The power of narrative is profound. Communications are a vital element of the area I have worked in for a long time, and I know that they can be the difference between the success and failure of ideas and situations. Unfortunately, at a time when it seems we should all be working towards collective, positive goals, it doesn’t feel as though those with the most powerful platforms for commentary are using them for the common good.
We all have a voice, but what are we doing with it?
What’s interesting about the current circumstances, is that we all have a role to play, and can individually choose how we want to contribute. It is my assumption that we all want to find a way through the Covid-19 health crisis with the minimal harm possible; that we want to navigate a path to positive outcomes in terms of health, the economy and our civil liberties. When we add our bit to the public narrative, it seems to me that’s the goal we should all be keeping in mind. Sadly, it doesn’t generally feel that way.
One of the wonderful things about digitisation is that we are all in a position to add our own little bit of influence to the conversation. Whether it’s our own social media platforms, we are union leaders, world leaders, or TV personalities, or in business, we can all contribute to the narrative in a way that can have a significant impact on how people feel about circumstances and the path ahead. Few are in a more powerful position in that regard, than journalists, and yet so much of what seems to be published at the moment appears to hinge on sensationalist one-liners, the seeking of ridiculous ‘guarantees’, and the click bait value of a spurious fact, rather than contributing to a forward-thinking sense of purpose.
There are those who feel that journalists just don’t go negative because they like too, but because they don’t think they are getting straight answers from our leaders as they shape and contribute to the debate. I agree. Transparency, integrity and character starts from the top, but it doesn’t finish there.
The impact you have on the people around you
Lou Tice of the Pacific Institute talks about the importance of positive wizards. To paraphrase, if you surround yourself with negative people then everything will seem grim, but if you surround yourself with people who radiate energy and empathy, you can see the same situation in a new positive light. As a nation, the UK is filled with positive wizards; the many, many volunteers we’re so lucky to have, the key workers, the scientists racing against the clock to find a vaccine and the business owners who get up, get dressed and work like the clappers to keep their companies going – to name a few. For some reason however, the news and media seem to veer (largely) towards criticism and blame rather than seeking solutions and success stories, with little balance between the two.
We all have our reasons for saying what we say, when and how. From that reactionary Tweet to the quota of daily news articles needed to appease the endless online appetite for content. It is one of the great liberties afforded to us in the UK that we do have the right to freedom of expression. However, in the words of Voltaire, “with great power comes great responsibility”. Freedom to say what we think is a great power, so we must use it wisely and with intent, thinking beyond the words we write and towards the impact that they might have on others.
I live next door to a fiercely independent woman in her 70s; she has the energy and determination of someone half her age. She is highly intelligent and is actively engaged in society. However, when I saw her across the garden fence last week, she told me she couldn’t watch the news anymore because of the way it made her feel. She would watch the headlines, get the facts, but as soon as journalists came on to discuss, dissect and debate, she needed to switch off because it caused her so much anxiety and sleepless nights.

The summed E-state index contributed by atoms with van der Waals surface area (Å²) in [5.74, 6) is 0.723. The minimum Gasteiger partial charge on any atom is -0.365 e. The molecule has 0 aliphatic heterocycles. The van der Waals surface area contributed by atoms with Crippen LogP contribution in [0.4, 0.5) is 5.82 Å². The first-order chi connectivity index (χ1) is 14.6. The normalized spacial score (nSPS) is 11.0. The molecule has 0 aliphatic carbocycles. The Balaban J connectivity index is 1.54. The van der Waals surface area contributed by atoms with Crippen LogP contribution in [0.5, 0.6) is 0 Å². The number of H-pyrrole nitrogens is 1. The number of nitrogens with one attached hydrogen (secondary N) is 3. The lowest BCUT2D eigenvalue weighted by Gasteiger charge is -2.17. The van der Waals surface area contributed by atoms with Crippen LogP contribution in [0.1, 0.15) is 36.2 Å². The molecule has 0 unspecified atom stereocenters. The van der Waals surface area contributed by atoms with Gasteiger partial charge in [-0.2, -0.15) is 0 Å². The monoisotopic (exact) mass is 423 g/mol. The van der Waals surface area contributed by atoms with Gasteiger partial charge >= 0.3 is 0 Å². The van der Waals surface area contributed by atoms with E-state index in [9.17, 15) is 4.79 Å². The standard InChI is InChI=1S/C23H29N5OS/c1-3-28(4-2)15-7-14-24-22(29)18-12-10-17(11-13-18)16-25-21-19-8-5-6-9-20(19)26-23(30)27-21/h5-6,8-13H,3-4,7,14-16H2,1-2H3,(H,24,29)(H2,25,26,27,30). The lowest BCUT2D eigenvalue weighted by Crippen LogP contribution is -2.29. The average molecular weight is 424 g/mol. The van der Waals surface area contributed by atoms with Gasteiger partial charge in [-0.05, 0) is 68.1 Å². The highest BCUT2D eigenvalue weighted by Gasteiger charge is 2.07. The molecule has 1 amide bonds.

A question of balance and the bigger picture
It wasn’t the facts of the matter that were getting to her, it was the endless ‘gotcha’ questions journalists were presenting, the unleashing of one specialist against another, the almost gleeful hunt for tenuous facts and obscure studies for the purpose of sensationalist headlines, the constant questioning of peoples’ voracity and the voyeuristic pursuit of the saddest of stories in order to broadcast individuals’ personal pain across public platforms.
She is not alone in being overwhelmed, and it is not to say that these stories should not be told. However, how they are told and the balance of information with which they are contextualised is also imperative. It is important to think about how we present the information alongside what we hope to achieve with it in the long term, and to be honest with ourselves about whether we are simply seeking to antagonise or if our ultimate goal is to put aside personal vendettas and help one another forge a path ahead.
As Lady Macbeth proffers ‘What’s done cannot be undone.’ and, although Anne Frank adds much later “but we can prevent it happening again”, given we don’t yet have the full facts, now is probably not the time to seek the silver bullet nor allocate ‘blame’.
This isn’t a plea for positive propaganda, a lack of transparency, a lack of accountability or censorship by any stretch of the imagination – far from it. It is however a proposal that we stop and think before we add our contributions to the conversation, re-circulate things or add those witty quips – especially if we’re in a position of influence like media outlets. What outcome are you working towards? Does your contribution add to that effort? Are you looking at the bigger picture?
It is not about what you say, but how you say it and why. Of course, we should hold our leaders to account, but by the same token we should also question our own motives when contributing to the national discourse – for our own sakes as well as the collective good.